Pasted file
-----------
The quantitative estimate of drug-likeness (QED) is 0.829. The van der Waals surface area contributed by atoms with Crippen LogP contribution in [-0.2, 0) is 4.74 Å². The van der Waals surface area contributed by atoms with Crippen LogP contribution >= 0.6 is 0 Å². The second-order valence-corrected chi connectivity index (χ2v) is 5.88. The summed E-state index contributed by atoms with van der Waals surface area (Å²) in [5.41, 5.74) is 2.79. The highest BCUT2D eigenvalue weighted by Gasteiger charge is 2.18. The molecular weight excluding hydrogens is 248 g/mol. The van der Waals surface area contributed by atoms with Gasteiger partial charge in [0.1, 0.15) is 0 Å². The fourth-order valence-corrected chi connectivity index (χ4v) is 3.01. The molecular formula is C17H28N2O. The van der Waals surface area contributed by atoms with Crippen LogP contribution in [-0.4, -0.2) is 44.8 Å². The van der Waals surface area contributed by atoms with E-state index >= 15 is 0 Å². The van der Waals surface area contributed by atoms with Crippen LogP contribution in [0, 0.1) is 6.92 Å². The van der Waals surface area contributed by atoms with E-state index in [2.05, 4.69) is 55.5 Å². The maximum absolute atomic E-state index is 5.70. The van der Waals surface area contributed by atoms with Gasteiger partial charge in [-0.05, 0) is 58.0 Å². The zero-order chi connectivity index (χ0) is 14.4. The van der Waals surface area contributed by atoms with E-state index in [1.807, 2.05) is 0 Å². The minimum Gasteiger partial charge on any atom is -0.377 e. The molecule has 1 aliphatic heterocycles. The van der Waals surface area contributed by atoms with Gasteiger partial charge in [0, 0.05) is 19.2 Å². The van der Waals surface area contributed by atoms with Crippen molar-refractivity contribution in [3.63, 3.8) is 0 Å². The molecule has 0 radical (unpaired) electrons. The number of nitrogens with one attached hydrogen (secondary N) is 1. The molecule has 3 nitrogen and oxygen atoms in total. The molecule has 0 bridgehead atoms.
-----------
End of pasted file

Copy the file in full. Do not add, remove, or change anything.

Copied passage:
The quantitative estimate of drug-likeness (QED) is 0.829. The van der Waals surface area contributed by atoms with Crippen LogP contribution in [-0.2, 0) is 4.74 Å². The van der Waals surface area contributed by atoms with Crippen LogP contribution >= 0.6 is 0 Å². The second-order valence-corrected chi connectivity index (χ2v) is 5.88. The summed E-state index contributed by atoms with van der Waals surface area (Å²) in [5.41, 5.74) is 2.79. The highest BCUT2D eigenvalue weighted by Gasteiger charge is 2.18. The molecular weight excluding hydrogens is 248 g/mol. The van der Waals surface area contributed by atoms with Gasteiger partial charge in [0.1, 0.15) is 0 Å². The fourth-order valence-corrected chi connectivity index (χ4v) is 3.01. The molecular formula is C17H28N2O. The van der Waals surface area contributed by atoms with Crippen LogP contribution in [-0.4, -0.2) is 44.8 Å². The van der Waals surface area contributed by atoms with E-state index >= 15 is 0 Å². The van der Waals surface area contributed by atoms with Crippen LogP contribution in [0, 0.1) is 6.92 Å². The van der Waals surface area contributed by atoms with E-state index in [2.05, 4.69) is 55.5 Å². The maximum absolute atomic E-state index is 5.70. The van der Waals surface area contributed by atoms with Gasteiger partial charge in [-0.05, 0) is 58.0 Å². The zero-order chi connectivity index (χ0) is 14.4. The van der Waals surface area contributed by atoms with E-state index in [1.807, 2.05) is 0 Å². The minimum Gasteiger partial charge on any atom is -0.377 e. The molecule has 1 aliphatic heterocycles. The van der Waals surface area contributed by atoms with Gasteiger partial charge in [0, 0.05) is 19.2 Å². The van der Waals surface area contributed by atoms with Crippen molar-refractivity contribution in [3.63, 3.8) is 0 Å². The molecule has 0 radical (unpaired) electrons. The number of nitrogens with one attached hydrogen (secondary N) is 1. The molecule has 3 nitrogen and oxygen atoms in total. The molecule has 0 bridgehead atoms.